The latest film from German director Tom Tykwer (Run Lola Run, The International) sets itself up for a pretty easy joke right from the onset with the introduction of the concept of “simultaneous thinking”, which is basically one’s thoughts drifting away from the visuals at hand. It’s a joke of some sort, forcing the concept into the viewer’s head and thus taking their attention off of the film, which often requires extreme attention. Tykwer throws an excessive amount of concepts and themes into the air (the cycle of life, international and homespun terrorism, preconceived notions of relationships) just to see where they may land amongst discriminating audiences. The film’s proceeds via a traditional narrative concerning a husband and wife who are both secretly having an affair with the same man. The conclusion to their story is anything but traditional as religious and societal norms are challenged, but left unanswered, much like the rest of the messages at hand.
Tykwer fans will be pleased by the director’s visual flourishes, which sometimes reflect the plot, but are oftentimes superfuous and inexplicable. Images overlap and float across the screen, four-way split screen overwhelms the viewer Time Code-style, impressive-looking performance art is used to reflect the emotions at hand, animation is used to…no idea. The first half hour of the film is filled to the brim with these quirky embellishments, but these occurrences, such as the early appearance of a character’s dead mother as an angel, hardly complement the atmosphere of the remainder of the film. The same goes for the film’s humor, which is hit-or-miss at best, often relying upon conventional musical cues and situations. The film does contain plenty of interesting conversation-starters and its relationship dynamics are compelling enough to hold a viewer’s attention up to its anticlimax, but minds will inevitably wander quite a bit throughout its two hour running time.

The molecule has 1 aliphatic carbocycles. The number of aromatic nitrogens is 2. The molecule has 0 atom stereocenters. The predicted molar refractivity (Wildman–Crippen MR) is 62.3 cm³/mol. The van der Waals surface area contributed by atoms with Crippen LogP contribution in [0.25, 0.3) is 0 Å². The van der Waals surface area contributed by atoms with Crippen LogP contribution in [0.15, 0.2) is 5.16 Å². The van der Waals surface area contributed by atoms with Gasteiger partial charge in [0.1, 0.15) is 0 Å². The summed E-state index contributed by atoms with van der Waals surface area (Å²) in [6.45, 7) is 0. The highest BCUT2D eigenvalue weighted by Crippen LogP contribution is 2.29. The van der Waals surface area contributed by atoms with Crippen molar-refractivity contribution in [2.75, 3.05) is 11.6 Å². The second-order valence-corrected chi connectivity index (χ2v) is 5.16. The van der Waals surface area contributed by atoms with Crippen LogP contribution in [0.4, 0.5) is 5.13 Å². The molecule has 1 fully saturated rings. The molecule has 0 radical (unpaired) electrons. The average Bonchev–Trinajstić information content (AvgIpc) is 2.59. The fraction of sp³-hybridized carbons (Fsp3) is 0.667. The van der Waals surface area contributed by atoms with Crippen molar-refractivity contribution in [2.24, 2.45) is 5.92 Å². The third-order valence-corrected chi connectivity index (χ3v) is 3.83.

3 opens today at Lansdowne’s Cinema 16:9.